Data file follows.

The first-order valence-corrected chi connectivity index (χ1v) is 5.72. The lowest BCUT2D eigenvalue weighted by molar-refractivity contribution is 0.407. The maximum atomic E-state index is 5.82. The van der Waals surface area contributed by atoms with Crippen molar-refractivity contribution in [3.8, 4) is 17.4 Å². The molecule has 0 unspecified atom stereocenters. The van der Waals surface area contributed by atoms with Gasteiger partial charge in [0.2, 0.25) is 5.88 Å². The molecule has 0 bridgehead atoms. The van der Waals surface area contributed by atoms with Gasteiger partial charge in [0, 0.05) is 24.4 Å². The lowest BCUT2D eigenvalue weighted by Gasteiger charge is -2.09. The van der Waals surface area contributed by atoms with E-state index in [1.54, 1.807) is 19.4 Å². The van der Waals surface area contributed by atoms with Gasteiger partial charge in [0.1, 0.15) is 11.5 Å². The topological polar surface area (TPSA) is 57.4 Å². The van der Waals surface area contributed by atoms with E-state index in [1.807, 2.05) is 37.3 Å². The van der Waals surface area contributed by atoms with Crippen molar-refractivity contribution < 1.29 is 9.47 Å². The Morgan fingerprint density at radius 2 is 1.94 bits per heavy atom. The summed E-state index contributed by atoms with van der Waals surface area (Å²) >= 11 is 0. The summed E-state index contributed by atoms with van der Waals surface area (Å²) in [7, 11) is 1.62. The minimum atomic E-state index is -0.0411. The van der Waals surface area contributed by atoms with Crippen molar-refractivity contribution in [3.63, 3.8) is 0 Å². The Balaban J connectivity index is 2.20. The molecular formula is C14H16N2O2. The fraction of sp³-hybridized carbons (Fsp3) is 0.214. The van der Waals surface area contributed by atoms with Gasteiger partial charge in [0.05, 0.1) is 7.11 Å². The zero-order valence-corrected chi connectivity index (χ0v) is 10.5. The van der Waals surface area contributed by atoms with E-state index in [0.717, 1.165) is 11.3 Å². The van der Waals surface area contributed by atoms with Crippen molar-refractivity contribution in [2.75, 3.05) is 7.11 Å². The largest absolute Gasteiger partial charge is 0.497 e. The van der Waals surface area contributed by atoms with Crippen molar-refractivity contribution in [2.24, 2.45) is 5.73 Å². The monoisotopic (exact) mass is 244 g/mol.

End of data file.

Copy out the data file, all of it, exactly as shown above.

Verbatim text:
The first-order valence-corrected chi connectivity index (χ1v) is 5.72. The lowest BCUT2D eigenvalue weighted by molar-refractivity contribution is 0.407. The maximum atomic E-state index is 5.82. The van der Waals surface area contributed by atoms with Crippen molar-refractivity contribution in [3.8, 4) is 17.4 Å². The molecule has 0 unspecified atom stereocenters. The van der Waals surface area contributed by atoms with Gasteiger partial charge in [0.2, 0.25) is 5.88 Å². The molecule has 0 bridgehead atoms. The van der Waals surface area contributed by atoms with Gasteiger partial charge in [0, 0.05) is 24.4 Å². The lowest BCUT2D eigenvalue weighted by Gasteiger charge is -2.09. The van der Waals surface area contributed by atoms with E-state index in [1.54, 1.807) is 19.4 Å². The van der Waals surface area contributed by atoms with Gasteiger partial charge in [0.1, 0.15) is 11.5 Å². The topological polar surface area (TPSA) is 57.4 Å². The van der Waals surface area contributed by atoms with E-state index in [1.807, 2.05) is 37.3 Å². The van der Waals surface area contributed by atoms with Crippen molar-refractivity contribution < 1.29 is 9.47 Å². The Morgan fingerprint density at radius 2 is 1.94 bits per heavy atom. The summed E-state index contributed by atoms with van der Waals surface area (Å²) >= 11 is 0. The summed E-state index contributed by atoms with van der Waals surface area (Å²) in [7, 11) is 1.62. The minimum atomic E-state index is -0.0411. The van der Waals surface area contributed by atoms with Crippen molar-refractivity contribution in [3.63, 3.8) is 0 Å². The Balaban J connectivity index is 2.20. The molecular formula is C14H16N2O2. The fraction of sp³-hybridized carbons (Fsp3) is 0.214. The van der Waals surface area contributed by atoms with Gasteiger partial charge in [0.05, 0.1) is 7.11 Å². The zero-order valence-corrected chi connectivity index (χ0v) is 10.5. The van der Waals surface area contributed by atoms with E-state index in [0.717, 1.165) is 11.3 Å². The van der Waals surface area contributed by atoms with Crippen molar-refractivity contribution in [2.75, 3.05) is 7.11 Å². The largest absolute Gasteiger partial charge is 0.497 e. The van der Waals surface area contributed by atoms with Crippen molar-refractivity contribution in [2.24, 2.45) is 5.73 Å². The monoisotopic (exact) mass is 244 g/mol.